INTERVIEWER: OK, KING HAS COME TO TOWN AND IT'S JANUARY 2ND 1965, CAN YOU TELL ME SOMETHING OF THE SPIRIT OF THAT FIRST MEETING, THAT COMING TOGETHER OF KICKING OFF THE CAMPAIGN OF '65, WHAT WAS IT LIKE? Reese: When Dr. King was invited, to come to Selma in December '64, it was first thought that he should come on January the 1st which was the day that Selma Dallas County celebrates the Emancipation Proclamation signing. However, due to the fact that we had already planned a program for the first of January, we asked that he would come on January the 2nd. At that time we were under an injunction. We had been on an injunction since 1964 by the Circuit Court here in Dallas County which prohibited the members of the Dallas County Voters League from holding mass meetings in the churches or for congregating on the streets of Selma in groups of five or more, if so you'll be arrested. That injunction kept us from meeting and it somewhat slowed the momentum of the movement. However, there were those of us who were officers of the Dallas County Voters League met in groups at homes and so forth to keep the fire burning so to speak. And we were at Mrs. Boynton's house in December of '64 when I as President of the Dallas County Voters League made the request and signed officially the request for Dr. King to come to Selma and because of the commitment for January the 1st, we decided we would meet at Brown Chapel Church January 2nd and at that time to break the injunction, to keep a piece of paper, so to speak from, from allowing people to congregate for mass meetings and so forth. We were ready to go to jail, or whatever it took, we were ready to break that injunction at all costs. And we felt that Dr. King would be a most appropriate person to come and to speak at that meeting that we had chosen to break that injunction. And so, January the 2nd, I vividly remember it snowed and there were those who felt that many people who not show up at that meeting because of the fright, the fear of being jailed, or whatever the case might have been. However, at 3 o'clock, January the 2nd at Brown Chapel Church, that church began to fill up, it was packed people was sitting in the windows and the law enforcement agencies instead of arresting us for meeting, they only directed the traffic around the church to make sure that everybody had a parking space. And from that point on due to the fact that there were so many people there and having to arrest that number of people, then it would have caused--would have been a liability on the city to feed all those people in jail and to house them and so forth. So therefore, we heard nothing else about an injunction, we kept meeting from that point on, and of course the momentum of the movement was renewed and then it moved toward March the 7th.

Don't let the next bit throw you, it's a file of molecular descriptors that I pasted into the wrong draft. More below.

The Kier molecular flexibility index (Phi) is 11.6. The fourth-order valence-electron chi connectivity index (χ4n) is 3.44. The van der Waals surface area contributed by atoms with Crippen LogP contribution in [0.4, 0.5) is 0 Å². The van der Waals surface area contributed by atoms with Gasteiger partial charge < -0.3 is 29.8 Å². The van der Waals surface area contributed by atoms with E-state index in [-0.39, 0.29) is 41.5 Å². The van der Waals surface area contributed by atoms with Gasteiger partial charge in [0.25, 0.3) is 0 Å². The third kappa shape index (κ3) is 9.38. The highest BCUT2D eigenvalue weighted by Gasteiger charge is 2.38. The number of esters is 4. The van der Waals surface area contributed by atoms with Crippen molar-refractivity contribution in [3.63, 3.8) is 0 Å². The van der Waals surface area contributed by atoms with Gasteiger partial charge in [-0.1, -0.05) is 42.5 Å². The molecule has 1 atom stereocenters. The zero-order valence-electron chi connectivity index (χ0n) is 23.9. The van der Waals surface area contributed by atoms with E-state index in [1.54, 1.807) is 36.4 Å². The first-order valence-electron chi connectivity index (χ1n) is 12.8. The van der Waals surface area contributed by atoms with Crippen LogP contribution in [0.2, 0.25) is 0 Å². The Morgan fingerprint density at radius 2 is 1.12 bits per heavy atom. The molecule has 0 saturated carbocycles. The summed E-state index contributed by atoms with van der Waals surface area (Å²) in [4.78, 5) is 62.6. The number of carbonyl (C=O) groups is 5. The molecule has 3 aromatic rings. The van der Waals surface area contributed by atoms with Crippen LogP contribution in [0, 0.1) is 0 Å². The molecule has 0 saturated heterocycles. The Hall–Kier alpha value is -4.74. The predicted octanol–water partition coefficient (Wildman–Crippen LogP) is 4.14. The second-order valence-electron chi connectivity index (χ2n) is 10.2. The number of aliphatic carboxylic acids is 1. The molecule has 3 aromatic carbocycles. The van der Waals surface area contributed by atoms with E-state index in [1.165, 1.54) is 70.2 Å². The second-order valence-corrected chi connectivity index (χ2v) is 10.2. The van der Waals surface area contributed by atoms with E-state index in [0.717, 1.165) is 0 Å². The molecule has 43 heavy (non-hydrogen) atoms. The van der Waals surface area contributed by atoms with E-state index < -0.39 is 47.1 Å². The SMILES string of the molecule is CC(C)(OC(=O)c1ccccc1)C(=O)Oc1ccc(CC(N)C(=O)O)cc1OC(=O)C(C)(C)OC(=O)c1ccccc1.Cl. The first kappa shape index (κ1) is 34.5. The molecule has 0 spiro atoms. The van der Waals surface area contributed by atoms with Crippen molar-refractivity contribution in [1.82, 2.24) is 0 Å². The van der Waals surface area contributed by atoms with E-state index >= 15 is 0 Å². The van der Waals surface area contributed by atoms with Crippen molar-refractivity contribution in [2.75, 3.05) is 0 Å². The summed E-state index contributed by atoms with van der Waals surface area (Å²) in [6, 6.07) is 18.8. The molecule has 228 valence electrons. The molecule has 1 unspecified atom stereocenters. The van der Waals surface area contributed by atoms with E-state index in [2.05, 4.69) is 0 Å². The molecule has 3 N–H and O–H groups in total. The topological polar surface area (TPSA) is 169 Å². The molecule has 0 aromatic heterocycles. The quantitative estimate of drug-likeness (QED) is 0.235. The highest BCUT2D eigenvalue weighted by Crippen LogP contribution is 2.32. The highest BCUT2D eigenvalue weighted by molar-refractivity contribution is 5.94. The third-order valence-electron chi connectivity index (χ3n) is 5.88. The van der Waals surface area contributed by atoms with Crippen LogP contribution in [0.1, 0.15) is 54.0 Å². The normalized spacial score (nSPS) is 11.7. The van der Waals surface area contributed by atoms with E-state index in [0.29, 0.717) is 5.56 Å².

INTERVIEWER: WAS THERE A LOT OF EXCITEMENT IN THE AIR BECAUSE KING WAS IN TOWN AND THIS WAS GOING TO BE SOMETHING PROMISING FOR THE COMMUNITY? Reese: There was a lot of excitement, yes. Dr. King had a very dynamic, magnetic personality. He could draw people, many people wanted to not only see him but to be a part of any meeting that he shared because he was an inspiration he was very articulate, very in a sense convincing to remove the fears that people might have had in standing up for the rights guaranteed by the Constitution and to opening the eyes of people to their rights and so forth and somehow injecting into them a commitment to want to go and to do those things that they felt would be necessary to obtain the rights guaranteed by the Constitution. So therefore, there was a lot of excitement on that particular day, and of course a lot of skepticism, not knowing what was going to happen. However, the kind of inspiration that was received in all of these mass meeting is like the you know, the Indians when before they would go to war, they would have a war dance and they would get you know spirited for the battle. And these mass meetings served as that type of thing. And so once you get in a mass meeting with Dr. King and other persons who were there you, you just kind of picked up a kind of commitment and you wanted to come to the next mass meeting and you then sensed the kind of commitments the others have, you want to become involved and that's the kind of spirit that was exhibited in that January 2nd meeting.